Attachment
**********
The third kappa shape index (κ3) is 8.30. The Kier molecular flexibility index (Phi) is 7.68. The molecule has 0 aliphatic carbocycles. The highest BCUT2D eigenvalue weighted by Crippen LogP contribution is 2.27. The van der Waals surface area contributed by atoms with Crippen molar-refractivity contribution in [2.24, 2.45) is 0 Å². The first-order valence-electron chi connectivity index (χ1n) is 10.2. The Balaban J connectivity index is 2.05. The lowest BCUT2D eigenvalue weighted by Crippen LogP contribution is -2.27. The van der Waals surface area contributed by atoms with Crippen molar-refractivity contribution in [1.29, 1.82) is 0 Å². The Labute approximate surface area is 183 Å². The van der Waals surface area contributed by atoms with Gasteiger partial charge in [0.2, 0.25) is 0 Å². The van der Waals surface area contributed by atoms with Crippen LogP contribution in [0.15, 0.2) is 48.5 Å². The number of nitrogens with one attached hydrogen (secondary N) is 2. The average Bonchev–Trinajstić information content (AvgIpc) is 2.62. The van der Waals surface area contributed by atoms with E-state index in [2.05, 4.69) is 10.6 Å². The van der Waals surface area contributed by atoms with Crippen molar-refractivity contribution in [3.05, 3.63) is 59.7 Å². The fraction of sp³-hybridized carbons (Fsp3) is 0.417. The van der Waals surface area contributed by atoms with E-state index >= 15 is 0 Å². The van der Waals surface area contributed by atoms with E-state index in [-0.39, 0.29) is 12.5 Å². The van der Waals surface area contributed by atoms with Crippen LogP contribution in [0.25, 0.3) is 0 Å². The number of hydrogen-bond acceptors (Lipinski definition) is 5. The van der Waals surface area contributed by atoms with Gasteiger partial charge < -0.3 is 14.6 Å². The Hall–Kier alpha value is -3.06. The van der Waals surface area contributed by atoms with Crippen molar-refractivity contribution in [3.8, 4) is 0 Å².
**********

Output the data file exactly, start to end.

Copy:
The third kappa shape index (κ3) is 8.30. The Kier molecular flexibility index (Phi) is 7.68. The molecule has 0 aliphatic carbocycles. The highest BCUT2D eigenvalue weighted by Crippen LogP contribution is 2.27. The van der Waals surface area contributed by atoms with Crippen molar-refractivity contribution in [2.24, 2.45) is 0 Å². The first-order valence-electron chi connectivity index (χ1n) is 10.2. The Balaban J connectivity index is 2.05. The lowest BCUT2D eigenvalue weighted by Crippen LogP contribution is -2.27. The van der Waals surface area contributed by atoms with Crippen molar-refractivity contribution in [1.29, 1.82) is 0 Å². The Labute approximate surface area is 183 Å². The van der Waals surface area contributed by atoms with Gasteiger partial charge in [0.2, 0.25) is 0 Å². The van der Waals surface area contributed by atoms with Crippen LogP contribution in [0.15, 0.2) is 48.5 Å². The number of nitrogens with one attached hydrogen (secondary N) is 2. The average Bonchev–Trinajstić information content (AvgIpc) is 2.62. The van der Waals surface area contributed by atoms with E-state index in [2.05, 4.69) is 10.6 Å². The van der Waals surface area contributed by atoms with Crippen molar-refractivity contribution in [3.05, 3.63) is 59.7 Å². The fraction of sp³-hybridized carbons (Fsp3) is 0.417. The van der Waals surface area contributed by atoms with E-state index >= 15 is 0 Å². The van der Waals surface area contributed by atoms with E-state index in [-0.39, 0.29) is 12.5 Å². The van der Waals surface area contributed by atoms with Crippen LogP contribution in [0.25, 0.3) is 0 Å². The number of hydrogen-bond acceptors (Lipinski definition) is 5. The van der Waals surface area contributed by atoms with Gasteiger partial charge < -0.3 is 14.6 Å². The Hall–Kier alpha value is -3.06. The van der Waals surface area contributed by atoms with Crippen molar-refractivity contribution in [3.8, 4) is 0 Å².